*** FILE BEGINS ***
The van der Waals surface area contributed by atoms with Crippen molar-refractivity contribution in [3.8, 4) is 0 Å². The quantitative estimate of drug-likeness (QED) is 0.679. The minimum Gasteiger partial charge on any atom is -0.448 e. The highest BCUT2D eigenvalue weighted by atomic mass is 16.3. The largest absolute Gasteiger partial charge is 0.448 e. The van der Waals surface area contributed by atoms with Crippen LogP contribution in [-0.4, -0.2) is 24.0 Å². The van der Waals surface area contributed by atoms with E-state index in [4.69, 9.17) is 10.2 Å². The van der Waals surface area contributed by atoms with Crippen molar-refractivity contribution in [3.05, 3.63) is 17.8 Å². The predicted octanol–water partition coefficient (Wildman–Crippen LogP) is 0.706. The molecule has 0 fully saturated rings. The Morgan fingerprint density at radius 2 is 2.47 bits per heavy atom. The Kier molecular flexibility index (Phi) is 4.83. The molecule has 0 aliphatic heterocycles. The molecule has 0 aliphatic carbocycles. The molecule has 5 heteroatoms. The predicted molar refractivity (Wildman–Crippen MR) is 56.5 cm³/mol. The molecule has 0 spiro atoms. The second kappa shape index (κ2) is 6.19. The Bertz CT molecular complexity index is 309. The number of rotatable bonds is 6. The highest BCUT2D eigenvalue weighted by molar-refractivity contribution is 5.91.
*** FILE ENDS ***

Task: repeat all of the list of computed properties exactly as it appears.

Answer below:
The van der Waals surface area contributed by atoms with Crippen molar-refractivity contribution in [3.8, 4) is 0 Å². The quantitative estimate of drug-likeness (QED) is 0.679. The minimum Gasteiger partial charge on any atom is -0.448 e. The highest BCUT2D eigenvalue weighted by atomic mass is 16.3. The largest absolute Gasteiger partial charge is 0.448 e. The van der Waals surface area contributed by atoms with Crippen LogP contribution in [-0.4, -0.2) is 24.0 Å². The van der Waals surface area contributed by atoms with E-state index in [4.69, 9.17) is 10.2 Å². The van der Waals surface area contributed by atoms with Crippen molar-refractivity contribution in [3.05, 3.63) is 17.8 Å². The predicted octanol–water partition coefficient (Wildman–Crippen LogP) is 0.706. The molecule has 0 fully saturated rings. The Morgan fingerprint density at radius 2 is 2.47 bits per heavy atom. The Kier molecular flexibility index (Phi) is 4.83. The molecule has 0 aliphatic heterocycles. The molecule has 0 aliphatic carbocycles. The molecule has 5 heteroatoms. The predicted molar refractivity (Wildman–Crippen MR) is 56.5 cm³/mol. The molecule has 0 spiro atoms. The second kappa shape index (κ2) is 6.19. The Bertz CT molecular complexity index is 309. The number of rotatable bonds is 6. The highest BCUT2D eigenvalue weighted by molar-refractivity contribution is 5.91.